Celebrating when all is safely gathered in
Updated: Oct 21, 2022
by Jane Silk
In his ode "To Autumn", Keats describes the season in vivid terms as being full of "mists and mellow fruitfulness." This creates a rich sensory impression of autumn, characterising it according to the misty, foggy mornings and evenings which often mark the transition between summer and winter. It marks the end of the growing season.
As a farmer’s daughter I really looked forward to Harvest Festival, a time of joyous celebration. It was a time when my family and would come together in our village church to give thanks for the blessings of the crops. And at last, we were able to spend time with my father, as we saw so little of him during the long days of harvesting!
The success of the annual harvest is dependent on the weather and this year heatwaves and drought have caused serious issues for farmers. We are even more aware of the blessing.
When is harvest in the UK?
In the UK the harvest festival, also known as the harvest home, is traditionally celebrated on the Sunday nearest the harvest moon. This is the full Moon that occurs closest to the autumn equinox, which is often between 21-23 September.
Harvest is from the Anglo-Saxon word hærfest, "Autumn". It then came to refer to the season for reaping and gathering grain and other grown products. The full moon nearest the autumnal equinox is called the Harvest Moon. In ancient traditions Harvest Festivals were traditionally held on or near the Sunday of the Harvest Moon. This moon is the full moon which falls in the month of September.
An early Harvest Festival used to be celebrated at the beginning of the Harvest season on 1 August and was called Lammas, meaning 'loaf Mass'. Farmers made loaves of bread from the fresh wheat crop. These were given to the local church as the Communion bread during a special service thanking God for the harvest.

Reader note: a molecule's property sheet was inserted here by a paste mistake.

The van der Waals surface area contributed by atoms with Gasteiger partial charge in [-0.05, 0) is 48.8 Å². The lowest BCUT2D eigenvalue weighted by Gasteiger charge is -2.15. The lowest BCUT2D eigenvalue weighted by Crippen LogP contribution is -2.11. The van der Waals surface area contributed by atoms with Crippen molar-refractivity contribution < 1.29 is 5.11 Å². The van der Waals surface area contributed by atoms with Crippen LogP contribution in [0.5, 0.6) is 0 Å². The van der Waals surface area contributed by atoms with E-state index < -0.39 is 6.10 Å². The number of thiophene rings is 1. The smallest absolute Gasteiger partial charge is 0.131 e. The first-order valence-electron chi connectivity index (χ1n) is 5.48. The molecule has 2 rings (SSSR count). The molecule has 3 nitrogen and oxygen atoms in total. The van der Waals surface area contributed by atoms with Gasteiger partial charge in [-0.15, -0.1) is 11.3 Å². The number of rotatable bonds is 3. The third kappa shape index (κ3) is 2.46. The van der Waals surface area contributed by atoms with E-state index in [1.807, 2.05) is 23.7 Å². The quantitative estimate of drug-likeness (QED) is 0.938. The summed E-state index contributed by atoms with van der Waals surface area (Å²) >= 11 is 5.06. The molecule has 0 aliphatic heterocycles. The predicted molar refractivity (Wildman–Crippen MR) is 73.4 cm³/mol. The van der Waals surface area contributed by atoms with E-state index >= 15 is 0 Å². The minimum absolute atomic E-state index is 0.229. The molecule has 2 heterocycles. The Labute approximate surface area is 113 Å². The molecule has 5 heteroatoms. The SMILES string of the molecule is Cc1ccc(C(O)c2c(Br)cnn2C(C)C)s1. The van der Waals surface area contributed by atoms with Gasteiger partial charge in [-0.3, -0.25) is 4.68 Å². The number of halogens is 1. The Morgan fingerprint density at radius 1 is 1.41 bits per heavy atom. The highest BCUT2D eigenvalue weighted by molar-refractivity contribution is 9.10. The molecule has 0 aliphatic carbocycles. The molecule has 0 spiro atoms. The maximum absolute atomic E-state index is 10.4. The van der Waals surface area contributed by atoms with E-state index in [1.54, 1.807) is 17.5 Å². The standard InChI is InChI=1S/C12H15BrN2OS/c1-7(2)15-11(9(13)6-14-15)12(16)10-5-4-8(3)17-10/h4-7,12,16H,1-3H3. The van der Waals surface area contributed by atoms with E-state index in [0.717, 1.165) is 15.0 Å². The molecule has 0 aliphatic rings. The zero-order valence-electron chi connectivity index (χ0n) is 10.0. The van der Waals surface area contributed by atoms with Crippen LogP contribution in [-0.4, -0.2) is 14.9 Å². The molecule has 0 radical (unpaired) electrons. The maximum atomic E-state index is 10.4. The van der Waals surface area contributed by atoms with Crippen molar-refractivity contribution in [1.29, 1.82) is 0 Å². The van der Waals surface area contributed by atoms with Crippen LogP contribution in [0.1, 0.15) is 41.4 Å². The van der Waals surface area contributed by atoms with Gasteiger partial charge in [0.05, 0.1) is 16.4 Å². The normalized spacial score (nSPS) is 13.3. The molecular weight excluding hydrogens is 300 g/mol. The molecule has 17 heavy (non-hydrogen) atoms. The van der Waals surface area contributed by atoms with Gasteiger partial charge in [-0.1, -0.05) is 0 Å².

Nowadays the festival is held at the end of harvest, which varies in different parts of Britain. Sometimes neighbouring churches will set the Harvest Festival on different Sundays so that people can attend each other's thanksgivings.
Farmers celebrated the end of the harvest with a big meal called a harvest supper. Some churches and villages still have a Harvest Supper.
The modern British tradition of celebrating Harvest Festival in churches began in 1843, when the Reverend Robert Hawker invited parishioners to a special thanksgiving service at his church at Morwenstow in Cornwall.
The harvest festival is the closest thing we have to a day of thanksgiving. Although today we can plan a fixed day for this celebration, in the past the harvest festival differed, based on when all the crops had been brought in. The whole community, including children, needed to help right up until the end, as lives depended on the success of the harvest.
In the past they would be held as soon as the harvest had been completed and the final cartload triumphantly returned to the farm where the Harvest Supper, also known as the ‘Harvest Home,’ would take place.
In early Harvest Thanksgivings the church would be decorated with the last sheaf of corn from the harvest. Over time the decorations became more elaborate with people bringing in vegetables, fruit, and flowers. Deuteronomy 16.10, says ‘celebrate the Harvest Festival, to honour the LORD your God, by bringing him a freewill offering in proportion to the blessing he has given you’
Victorian hymns such as "We plough the fields and scatter", "Come ye thankful people, come" and "All things bright and beautiful" but also Dutch and German harvest hymns in translation helped popularise his idea of harvest festival and spread the annual custom of decorating churches with home-grown produce for the Harvest Festival service.
As Harvest Festivals became more popular, hymns were written for such occasions, drawing on the Bible. Many date back from the Victorian era. ‘All things bright and beautiful’, based on Psalm 104.24–25, was published in 1848. ‘We plough the fields and scatter’, where the chorus is based on James 1.17, was translated into English from German in 1861. ‘Bringing in the Sheaves’, based on Psalm 126.5–6, was written in 1874.
Join us as in our celebrations and thanksgiving for the harvest on Saturday 8th October at 6.30 pm at Burnham on Sea Baptist Church, or on Monday 10th October at Hope Baptist Church in Highbridge at 6.30 pm.